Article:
• U.S.
  • politics

Meet 13-Year-Old Conservative Activist CJ Pearson

4 minute read

CJ Pearson, a 13-year-old, has become an overnight sensation online for a video criticizing President Barack Obama for inviting clock-making high school student Ahmed Mohamed to the White House. But the conservative teen from Georgia is not new to the political spotlight.

Pearson first made waves among conservative media in February with his YouTube video, “President Obama: Do you really love America?” in which the middle school student with a southern twang questions the President’s response to terrorism. The video has been watched more than 2 million times.

“Before posting my first video, I literally rolled out of bed and spoke directly to the camera about my firm belief that this President does indeed not love America,” Pearson told TIME by email. “After the success of my first video, I decided I’d keep [posting] videos and keep speaking up about the issues that I felt were important. I wanted to be a voice for my generation.”

In his newest video, “Dear Mr. President and Ahmed,” Pearson says Obama used Mohamed, a Muslim high school student, as a tool for his own agenda, and criticized the President for not extending White House invitations to the families of slain police officers or Kathryn Steinle, a San Francisco shooting victim.

“Mr. President, what are your priorities here?” he asked during the monologue. “Because in all honesty, I think you’re being ignorant, I think you’re incompetent, and I think you don’t understand reality.” Pearson received media attention for his sharp tongue, along with both praise and pushback online. He acknowledged that there has been “some negativity,” but said the outpouring of support he has received from conservatives has been “truly humbling.”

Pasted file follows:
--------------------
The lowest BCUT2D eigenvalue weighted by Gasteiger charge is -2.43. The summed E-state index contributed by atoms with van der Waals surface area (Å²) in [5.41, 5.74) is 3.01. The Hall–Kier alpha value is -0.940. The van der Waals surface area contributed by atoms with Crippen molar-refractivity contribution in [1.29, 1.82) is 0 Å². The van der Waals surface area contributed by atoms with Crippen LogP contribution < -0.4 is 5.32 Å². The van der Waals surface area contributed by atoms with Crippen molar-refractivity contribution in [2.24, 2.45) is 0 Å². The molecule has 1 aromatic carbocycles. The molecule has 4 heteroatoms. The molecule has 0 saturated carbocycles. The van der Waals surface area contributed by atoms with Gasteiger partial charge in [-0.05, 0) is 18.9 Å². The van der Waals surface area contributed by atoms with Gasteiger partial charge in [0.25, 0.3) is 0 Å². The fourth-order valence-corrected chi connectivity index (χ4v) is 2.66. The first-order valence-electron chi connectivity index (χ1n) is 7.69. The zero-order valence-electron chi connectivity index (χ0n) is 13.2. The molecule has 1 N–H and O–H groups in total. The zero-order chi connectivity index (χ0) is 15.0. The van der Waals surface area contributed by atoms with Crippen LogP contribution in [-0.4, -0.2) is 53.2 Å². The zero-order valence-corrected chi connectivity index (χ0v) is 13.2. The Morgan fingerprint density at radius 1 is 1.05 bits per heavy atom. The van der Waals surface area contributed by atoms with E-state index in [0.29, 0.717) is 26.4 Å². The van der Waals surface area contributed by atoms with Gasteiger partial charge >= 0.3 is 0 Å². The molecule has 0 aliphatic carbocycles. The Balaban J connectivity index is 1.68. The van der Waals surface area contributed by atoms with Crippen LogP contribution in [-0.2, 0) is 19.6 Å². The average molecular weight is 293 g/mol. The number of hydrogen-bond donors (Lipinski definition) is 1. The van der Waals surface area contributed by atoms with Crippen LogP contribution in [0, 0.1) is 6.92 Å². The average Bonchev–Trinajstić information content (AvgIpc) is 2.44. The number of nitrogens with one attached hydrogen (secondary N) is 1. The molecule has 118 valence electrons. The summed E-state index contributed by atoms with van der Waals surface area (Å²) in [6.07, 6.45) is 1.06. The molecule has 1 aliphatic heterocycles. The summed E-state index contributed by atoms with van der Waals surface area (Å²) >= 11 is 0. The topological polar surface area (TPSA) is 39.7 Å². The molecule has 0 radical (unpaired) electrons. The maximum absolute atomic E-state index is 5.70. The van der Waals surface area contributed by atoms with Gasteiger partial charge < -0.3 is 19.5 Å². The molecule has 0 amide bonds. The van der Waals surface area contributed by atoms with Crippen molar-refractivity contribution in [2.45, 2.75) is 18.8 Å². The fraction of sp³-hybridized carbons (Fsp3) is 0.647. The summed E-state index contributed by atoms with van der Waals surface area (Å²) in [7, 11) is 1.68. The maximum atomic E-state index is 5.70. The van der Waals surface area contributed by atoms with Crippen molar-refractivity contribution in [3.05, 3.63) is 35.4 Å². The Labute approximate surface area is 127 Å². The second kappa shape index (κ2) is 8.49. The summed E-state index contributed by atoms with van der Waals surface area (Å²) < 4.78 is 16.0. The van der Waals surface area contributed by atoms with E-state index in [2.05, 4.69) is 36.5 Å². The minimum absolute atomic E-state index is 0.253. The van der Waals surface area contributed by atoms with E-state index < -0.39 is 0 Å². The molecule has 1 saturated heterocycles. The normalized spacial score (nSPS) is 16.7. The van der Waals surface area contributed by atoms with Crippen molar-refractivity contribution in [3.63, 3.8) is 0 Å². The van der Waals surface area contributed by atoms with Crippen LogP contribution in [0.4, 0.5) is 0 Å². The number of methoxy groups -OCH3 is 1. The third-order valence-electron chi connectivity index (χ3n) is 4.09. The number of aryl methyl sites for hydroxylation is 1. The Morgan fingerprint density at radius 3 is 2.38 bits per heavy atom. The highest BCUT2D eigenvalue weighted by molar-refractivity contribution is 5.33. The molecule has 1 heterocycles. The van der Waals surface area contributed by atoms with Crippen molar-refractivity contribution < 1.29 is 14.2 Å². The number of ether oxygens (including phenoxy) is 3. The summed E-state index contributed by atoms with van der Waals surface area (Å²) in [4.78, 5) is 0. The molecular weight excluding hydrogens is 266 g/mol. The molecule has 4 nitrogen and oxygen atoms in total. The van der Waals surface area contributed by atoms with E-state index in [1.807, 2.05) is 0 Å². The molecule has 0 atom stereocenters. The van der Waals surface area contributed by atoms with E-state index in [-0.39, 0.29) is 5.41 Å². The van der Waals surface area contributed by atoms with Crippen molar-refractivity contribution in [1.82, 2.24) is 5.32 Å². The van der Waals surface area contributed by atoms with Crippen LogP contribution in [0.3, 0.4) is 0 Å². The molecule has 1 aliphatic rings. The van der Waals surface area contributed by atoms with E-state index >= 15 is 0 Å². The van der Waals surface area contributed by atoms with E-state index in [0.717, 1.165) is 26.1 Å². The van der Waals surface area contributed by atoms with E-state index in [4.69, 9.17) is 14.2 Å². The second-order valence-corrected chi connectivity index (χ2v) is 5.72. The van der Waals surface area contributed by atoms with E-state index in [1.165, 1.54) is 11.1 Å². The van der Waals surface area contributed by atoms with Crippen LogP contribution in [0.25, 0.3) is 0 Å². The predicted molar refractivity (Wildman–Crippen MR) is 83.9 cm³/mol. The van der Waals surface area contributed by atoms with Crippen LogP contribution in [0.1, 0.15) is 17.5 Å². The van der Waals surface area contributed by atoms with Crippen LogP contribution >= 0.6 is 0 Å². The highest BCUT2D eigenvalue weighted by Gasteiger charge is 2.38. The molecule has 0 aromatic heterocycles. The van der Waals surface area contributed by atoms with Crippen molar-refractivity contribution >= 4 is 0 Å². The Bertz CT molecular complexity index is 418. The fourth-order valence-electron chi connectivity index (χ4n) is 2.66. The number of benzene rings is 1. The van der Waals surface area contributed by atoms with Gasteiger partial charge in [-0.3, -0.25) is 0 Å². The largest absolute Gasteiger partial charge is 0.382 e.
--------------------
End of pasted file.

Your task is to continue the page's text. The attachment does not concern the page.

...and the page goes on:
Even before his latest video gained national attention, Pearson had been featured on Fox & Friends, The Washington Times, Newsmax and USA Today — all before high school. “I’ve always been told that if you’re not receiving pushback, you’re not pushing hard enough,” Pearson told Fox in July.

The fledgling YouTube star, whose channel has received more than 3 million views since he joined in February, gravitates toward hot-button political issues. The titles of his video posts include: “CJ Pearson DESTROYS Common Core,” “Hillary Clinton for Narcissist In Chief!” and “Sorry, Islam. You’re not taking away my liberty!”

Pearson isn’t only interested in punditry; he’s been involved in a number of campaigns, and Texas Sen. Ted Cruz, who is running for the Republican presidential nomination, named him the national chairman of the “Teens for Ted” coalition on Sept. 8.

“CJ Pearson commands a brand, following, and political message that inspires the youngest of followers to even an older generation of conservatives,” said the statement announcing Pearson’s leadership. Pearson says he will do “whatever it takes” to secure the youth vote for Cruz, whom he calls a “once in a lifetime candidate.”

The teen from Grovetown, Georgia has already served as student body president of Columbia Middle School, where he’s currently in the eighth grade. He said his county is very conservative, so many of his classmates share his views; but he sill usually tries to talk about “normal thirteen year old things.”

Pearson said his parents are Democrats, who “virtually disagree with everything” he says, but they support his efforts to be involved with politics. “Discussion is tense, yet respectful,” Pearson added. “They have their views. I have mine.”

Pearson has plans for his political career beyond next year’s election. He recently posted a photo of himself with Cruz to his Facebook page with the caption, “Presidential hopeful 2016 and Presidential hopeful 2040.”

When TIME asked whether he aspires to be Commander in Chief one day, Pearson was unequivocal.

“I definitely do,” he wrote, “and like Donald Trump, I can assure you whatever I do as President will be ‘YUGEEE!’ haha.”

More Must-Reads from TIME

Write to Julia Zorthian at julia.zorthian@time.com